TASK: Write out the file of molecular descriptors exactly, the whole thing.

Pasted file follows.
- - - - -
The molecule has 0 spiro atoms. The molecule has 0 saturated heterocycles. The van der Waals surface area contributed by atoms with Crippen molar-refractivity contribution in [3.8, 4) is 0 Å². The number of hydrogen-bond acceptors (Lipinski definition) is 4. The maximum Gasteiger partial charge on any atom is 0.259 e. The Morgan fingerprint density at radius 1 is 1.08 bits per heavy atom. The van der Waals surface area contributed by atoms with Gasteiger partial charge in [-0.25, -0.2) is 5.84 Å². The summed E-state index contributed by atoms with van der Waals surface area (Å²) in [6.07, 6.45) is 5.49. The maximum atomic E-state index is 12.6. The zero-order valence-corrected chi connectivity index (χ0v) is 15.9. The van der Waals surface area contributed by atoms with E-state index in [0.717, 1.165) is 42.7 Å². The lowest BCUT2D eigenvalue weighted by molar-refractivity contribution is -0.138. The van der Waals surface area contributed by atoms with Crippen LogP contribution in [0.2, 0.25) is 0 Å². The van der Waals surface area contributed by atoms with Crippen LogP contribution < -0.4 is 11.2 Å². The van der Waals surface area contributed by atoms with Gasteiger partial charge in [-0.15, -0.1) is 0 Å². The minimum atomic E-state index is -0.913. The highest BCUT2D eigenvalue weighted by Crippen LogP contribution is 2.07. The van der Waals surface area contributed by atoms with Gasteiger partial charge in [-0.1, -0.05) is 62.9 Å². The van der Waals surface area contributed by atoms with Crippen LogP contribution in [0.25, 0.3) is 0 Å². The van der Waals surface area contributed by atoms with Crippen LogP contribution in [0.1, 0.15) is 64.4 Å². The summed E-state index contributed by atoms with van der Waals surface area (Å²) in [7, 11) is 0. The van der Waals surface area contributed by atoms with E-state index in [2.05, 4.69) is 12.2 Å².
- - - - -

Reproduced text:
The molecule has 0 spiro atoms. The molecule has 0 saturated heterocycles. The van der Waals surface area contributed by atoms with Crippen molar-refractivity contribution in [3.8, 4) is 0 Å². The number of hydrogen-bond acceptors (Lipinski definition) is 4. The maximum Gasteiger partial charge on any atom is 0.259 e. The Morgan fingerprint density at radius 1 is 1.08 bits per heavy atom. The van der Waals surface area contributed by atoms with Gasteiger partial charge in [-0.25, -0.2) is 5.84 Å². The summed E-state index contributed by atoms with van der Waals surface area (Å²) in [6.07, 6.45) is 5.49. The maximum atomic E-state index is 12.6. The zero-order valence-corrected chi connectivity index (χ0v) is 15.9. The van der Waals surface area contributed by atoms with E-state index in [0.717, 1.165) is 42.7 Å². The lowest BCUT2D eigenvalue weighted by molar-refractivity contribution is -0.138. The van der Waals surface area contributed by atoms with Crippen LogP contribution in [0.2, 0.25) is 0 Å². The van der Waals surface area contributed by atoms with Crippen LogP contribution < -0.4 is 11.2 Å². The van der Waals surface area contributed by atoms with Gasteiger partial charge in [-0.15, -0.1) is 0 Å². The minimum atomic E-state index is -0.913. The highest BCUT2D eigenvalue weighted by Crippen LogP contribution is 2.07. The van der Waals surface area contributed by atoms with Gasteiger partial charge in [-0.1, -0.05) is 62.9 Å². The van der Waals surface area contributed by atoms with Crippen LogP contribution in [0.25, 0.3) is 0 Å². The van der Waals surface area contributed by atoms with Crippen LogP contribution in [0.1, 0.15) is 64.4 Å². The summed E-state index contributed by atoms with van der Waals surface area (Å²) in [7, 11) is 0. The van der Waals surface area contributed by atoms with E-state index in [2.05, 4.69) is 12.2 Å².